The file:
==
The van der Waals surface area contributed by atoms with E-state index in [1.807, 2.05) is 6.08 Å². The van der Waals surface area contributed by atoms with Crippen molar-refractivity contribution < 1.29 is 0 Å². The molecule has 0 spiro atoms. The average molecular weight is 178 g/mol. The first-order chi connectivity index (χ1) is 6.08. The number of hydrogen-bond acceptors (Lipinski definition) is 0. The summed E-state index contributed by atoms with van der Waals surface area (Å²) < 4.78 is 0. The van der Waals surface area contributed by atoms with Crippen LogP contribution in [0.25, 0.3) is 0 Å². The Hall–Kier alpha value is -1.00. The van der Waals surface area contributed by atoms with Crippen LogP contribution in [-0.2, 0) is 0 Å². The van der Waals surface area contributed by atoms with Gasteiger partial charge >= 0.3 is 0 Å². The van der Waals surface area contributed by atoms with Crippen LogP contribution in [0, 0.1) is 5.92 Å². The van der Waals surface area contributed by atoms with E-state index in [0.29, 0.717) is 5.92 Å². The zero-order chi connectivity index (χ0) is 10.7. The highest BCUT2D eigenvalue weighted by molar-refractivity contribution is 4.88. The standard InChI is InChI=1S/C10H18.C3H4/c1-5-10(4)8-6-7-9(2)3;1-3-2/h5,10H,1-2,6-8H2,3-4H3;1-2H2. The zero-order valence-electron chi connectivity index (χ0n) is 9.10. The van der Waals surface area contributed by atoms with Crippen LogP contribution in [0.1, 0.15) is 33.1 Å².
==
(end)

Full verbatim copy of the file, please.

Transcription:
The van der Waals surface area contributed by atoms with E-state index in [1.807, 2.05) is 6.08 Å². The van der Waals surface area contributed by atoms with Crippen molar-refractivity contribution < 1.29 is 0 Å². The molecule has 0 spiro atoms. The average molecular weight is 178 g/mol. The first-order chi connectivity index (χ1) is 6.08. The number of hydrogen-bond acceptors (Lipinski definition) is 0. The summed E-state index contributed by atoms with van der Waals surface area (Å²) < 4.78 is 0. The van der Waals surface area contributed by atoms with Crippen LogP contribution in [0.25, 0.3) is 0 Å². The Hall–Kier alpha value is -1.00. The van der Waals surface area contributed by atoms with Crippen LogP contribution in [-0.2, 0) is 0 Å². The van der Waals surface area contributed by atoms with Gasteiger partial charge >= 0.3 is 0 Å². The van der Waals surface area contributed by atoms with Crippen LogP contribution in [0, 0.1) is 5.92 Å². The van der Waals surface area contributed by atoms with E-state index in [0.29, 0.717) is 5.92 Å². The zero-order chi connectivity index (χ0) is 10.7. The highest BCUT2D eigenvalue weighted by molar-refractivity contribution is 4.88. The standard InChI is InChI=1S/C10H18.C3H4/c1-5-10(4)8-6-7-9(2)3;1-3-2/h5,10H,1-2,6-8H2,3-4H3;1-2H2. The zero-order valence-electron chi connectivity index (χ0n) is 9.10. The van der Waals surface area contributed by atoms with Crippen LogP contribution in [0.1, 0.15) is 33.1 Å².